J. Wieble, E.K. Chacko, W.J.S. Downton
The mangosteen (Garcinia mangostana L.) praised as the "queen of tropical fruits", still remains an underexploited tropical fruit, unknown and unavailable to many consumer markets in the industrialized nations. Because of the long juvenile phase and uncertain bearing behaviour, large scale planting of this tropical crop has not occurred. Even in the most ideal growing environment as in Malaysia, Thailand and the Philippines it is still regarded as a backyard crop. Many areas in tropical Northern Australia have the potential to grow mangosteen but a lack of knowledge about the proper nursery practices and agrotechniques is hindering development.

Current research at the CSIRO Division of Horticulture is aimed at enhancing the growth rate of seedlings at the nursery stage using appropriate potting media, shade, CO2 enrichment of the growing environment and application of growth regulators. Physiological investigations aimed at understanding the causes of the relatively low rate of carbon fixation in mangosteen leaves and the translocation and distribution of photosynthate in whole plant also form part of the program. Experience gained from the orchards currently being established in Darwin (Northern Territory) and Cairns (Northern Queensland) indicates that further research is required to understand the optimum agronomic practices to make this crop commercially viable.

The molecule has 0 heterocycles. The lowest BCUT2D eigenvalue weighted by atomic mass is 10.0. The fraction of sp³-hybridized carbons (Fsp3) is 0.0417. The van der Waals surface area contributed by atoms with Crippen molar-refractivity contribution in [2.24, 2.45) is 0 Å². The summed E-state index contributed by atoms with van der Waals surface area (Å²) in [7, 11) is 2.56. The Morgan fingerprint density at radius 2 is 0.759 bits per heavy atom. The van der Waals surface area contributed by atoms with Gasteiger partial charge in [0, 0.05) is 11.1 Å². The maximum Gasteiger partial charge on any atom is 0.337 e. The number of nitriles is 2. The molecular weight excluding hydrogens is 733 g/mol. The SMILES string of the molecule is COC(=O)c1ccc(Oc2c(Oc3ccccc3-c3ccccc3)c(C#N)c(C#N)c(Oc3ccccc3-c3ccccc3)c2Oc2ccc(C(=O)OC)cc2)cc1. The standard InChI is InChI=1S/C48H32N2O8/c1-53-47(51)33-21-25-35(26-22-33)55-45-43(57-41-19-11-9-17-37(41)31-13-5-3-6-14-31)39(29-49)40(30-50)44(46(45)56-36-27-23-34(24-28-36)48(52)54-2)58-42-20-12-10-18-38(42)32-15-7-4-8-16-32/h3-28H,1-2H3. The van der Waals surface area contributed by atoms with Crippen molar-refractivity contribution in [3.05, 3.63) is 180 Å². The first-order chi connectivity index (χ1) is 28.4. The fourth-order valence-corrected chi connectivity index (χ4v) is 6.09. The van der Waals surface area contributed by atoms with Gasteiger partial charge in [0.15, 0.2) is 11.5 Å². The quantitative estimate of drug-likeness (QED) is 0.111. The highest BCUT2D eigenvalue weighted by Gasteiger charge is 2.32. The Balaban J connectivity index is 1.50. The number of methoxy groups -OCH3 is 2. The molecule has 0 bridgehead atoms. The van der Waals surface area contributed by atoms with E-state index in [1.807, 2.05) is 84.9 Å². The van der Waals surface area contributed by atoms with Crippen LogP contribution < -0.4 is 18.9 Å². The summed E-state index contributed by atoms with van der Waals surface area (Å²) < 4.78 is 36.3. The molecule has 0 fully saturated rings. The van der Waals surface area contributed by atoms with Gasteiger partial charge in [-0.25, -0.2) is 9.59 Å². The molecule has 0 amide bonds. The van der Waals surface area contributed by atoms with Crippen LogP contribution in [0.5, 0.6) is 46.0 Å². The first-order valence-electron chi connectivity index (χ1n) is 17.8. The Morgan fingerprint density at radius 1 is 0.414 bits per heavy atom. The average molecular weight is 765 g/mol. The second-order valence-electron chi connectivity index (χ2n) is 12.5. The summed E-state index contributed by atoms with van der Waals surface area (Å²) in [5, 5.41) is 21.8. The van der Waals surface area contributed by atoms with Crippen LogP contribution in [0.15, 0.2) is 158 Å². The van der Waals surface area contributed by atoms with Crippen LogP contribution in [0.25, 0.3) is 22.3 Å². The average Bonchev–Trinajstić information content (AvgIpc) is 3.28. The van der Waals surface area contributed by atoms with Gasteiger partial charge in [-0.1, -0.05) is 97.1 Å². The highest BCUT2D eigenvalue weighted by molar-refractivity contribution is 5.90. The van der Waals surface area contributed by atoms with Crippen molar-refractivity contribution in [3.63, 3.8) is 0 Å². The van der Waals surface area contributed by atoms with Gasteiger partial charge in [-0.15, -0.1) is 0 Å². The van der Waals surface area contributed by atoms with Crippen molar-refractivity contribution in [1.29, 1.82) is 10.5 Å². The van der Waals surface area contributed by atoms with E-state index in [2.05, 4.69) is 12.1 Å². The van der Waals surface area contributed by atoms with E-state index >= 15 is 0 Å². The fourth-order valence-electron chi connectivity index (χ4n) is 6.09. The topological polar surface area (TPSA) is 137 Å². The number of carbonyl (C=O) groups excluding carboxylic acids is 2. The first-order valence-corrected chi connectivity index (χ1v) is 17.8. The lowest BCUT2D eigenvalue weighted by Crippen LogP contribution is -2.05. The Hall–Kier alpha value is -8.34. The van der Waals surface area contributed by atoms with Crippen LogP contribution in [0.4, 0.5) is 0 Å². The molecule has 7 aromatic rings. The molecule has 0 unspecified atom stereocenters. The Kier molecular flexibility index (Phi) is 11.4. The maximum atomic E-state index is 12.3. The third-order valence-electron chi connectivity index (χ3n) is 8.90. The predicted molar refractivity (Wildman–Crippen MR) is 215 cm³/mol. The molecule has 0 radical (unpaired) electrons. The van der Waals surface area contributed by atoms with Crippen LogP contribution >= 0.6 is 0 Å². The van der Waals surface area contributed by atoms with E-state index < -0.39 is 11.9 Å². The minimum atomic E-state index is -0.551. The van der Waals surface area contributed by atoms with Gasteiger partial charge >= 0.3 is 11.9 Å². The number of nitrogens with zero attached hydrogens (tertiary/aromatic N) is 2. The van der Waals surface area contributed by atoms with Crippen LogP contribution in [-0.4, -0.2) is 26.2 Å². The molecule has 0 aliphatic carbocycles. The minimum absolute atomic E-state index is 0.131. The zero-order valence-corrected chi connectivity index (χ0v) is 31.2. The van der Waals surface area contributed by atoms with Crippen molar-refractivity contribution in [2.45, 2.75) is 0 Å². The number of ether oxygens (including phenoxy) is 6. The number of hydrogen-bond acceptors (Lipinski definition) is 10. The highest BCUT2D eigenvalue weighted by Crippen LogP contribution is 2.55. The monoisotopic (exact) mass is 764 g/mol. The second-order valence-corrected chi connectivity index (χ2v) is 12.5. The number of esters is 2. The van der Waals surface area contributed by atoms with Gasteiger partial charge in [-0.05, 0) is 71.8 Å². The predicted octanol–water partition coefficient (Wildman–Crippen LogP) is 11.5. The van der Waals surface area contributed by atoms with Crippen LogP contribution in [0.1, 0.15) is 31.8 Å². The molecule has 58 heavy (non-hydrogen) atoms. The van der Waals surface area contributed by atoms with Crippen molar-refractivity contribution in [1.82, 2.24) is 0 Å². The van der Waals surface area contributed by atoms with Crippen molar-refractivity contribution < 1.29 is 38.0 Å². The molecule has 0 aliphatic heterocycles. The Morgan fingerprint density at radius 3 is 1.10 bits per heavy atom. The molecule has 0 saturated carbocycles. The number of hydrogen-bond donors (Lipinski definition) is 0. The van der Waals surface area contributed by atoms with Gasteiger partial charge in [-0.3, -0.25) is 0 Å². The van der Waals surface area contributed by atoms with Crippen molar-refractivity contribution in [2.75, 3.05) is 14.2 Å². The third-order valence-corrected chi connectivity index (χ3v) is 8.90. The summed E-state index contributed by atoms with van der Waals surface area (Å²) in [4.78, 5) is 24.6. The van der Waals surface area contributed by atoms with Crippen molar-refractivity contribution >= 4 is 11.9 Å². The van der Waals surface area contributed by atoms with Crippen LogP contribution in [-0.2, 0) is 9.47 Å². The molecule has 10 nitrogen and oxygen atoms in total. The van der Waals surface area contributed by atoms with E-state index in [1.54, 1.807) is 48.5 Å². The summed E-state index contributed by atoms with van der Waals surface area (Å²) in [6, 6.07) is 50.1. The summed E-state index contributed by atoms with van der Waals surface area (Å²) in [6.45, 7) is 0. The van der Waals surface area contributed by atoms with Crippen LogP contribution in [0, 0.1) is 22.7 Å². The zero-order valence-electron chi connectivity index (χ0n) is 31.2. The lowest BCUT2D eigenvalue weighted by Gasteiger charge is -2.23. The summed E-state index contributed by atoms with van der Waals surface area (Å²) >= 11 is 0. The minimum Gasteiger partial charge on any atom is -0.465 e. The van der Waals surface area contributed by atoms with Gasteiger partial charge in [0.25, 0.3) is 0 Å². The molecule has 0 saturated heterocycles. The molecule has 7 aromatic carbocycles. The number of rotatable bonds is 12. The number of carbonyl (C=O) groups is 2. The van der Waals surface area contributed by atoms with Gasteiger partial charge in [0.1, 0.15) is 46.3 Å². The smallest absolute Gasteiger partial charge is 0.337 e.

Wieble, J., Chacko, E.K. and Downton, W.J.S. (1992). MANGOSTEEN (GARCINIA MANGOSTANA L.) - A POTENTIAL CROP FOR TROPICAL NORTHERN AUSTRALIA. Acta Hortic. 321, 132-137
DOI: 10.17660/ActaHortic.1992.321.12

Acta Horticulturae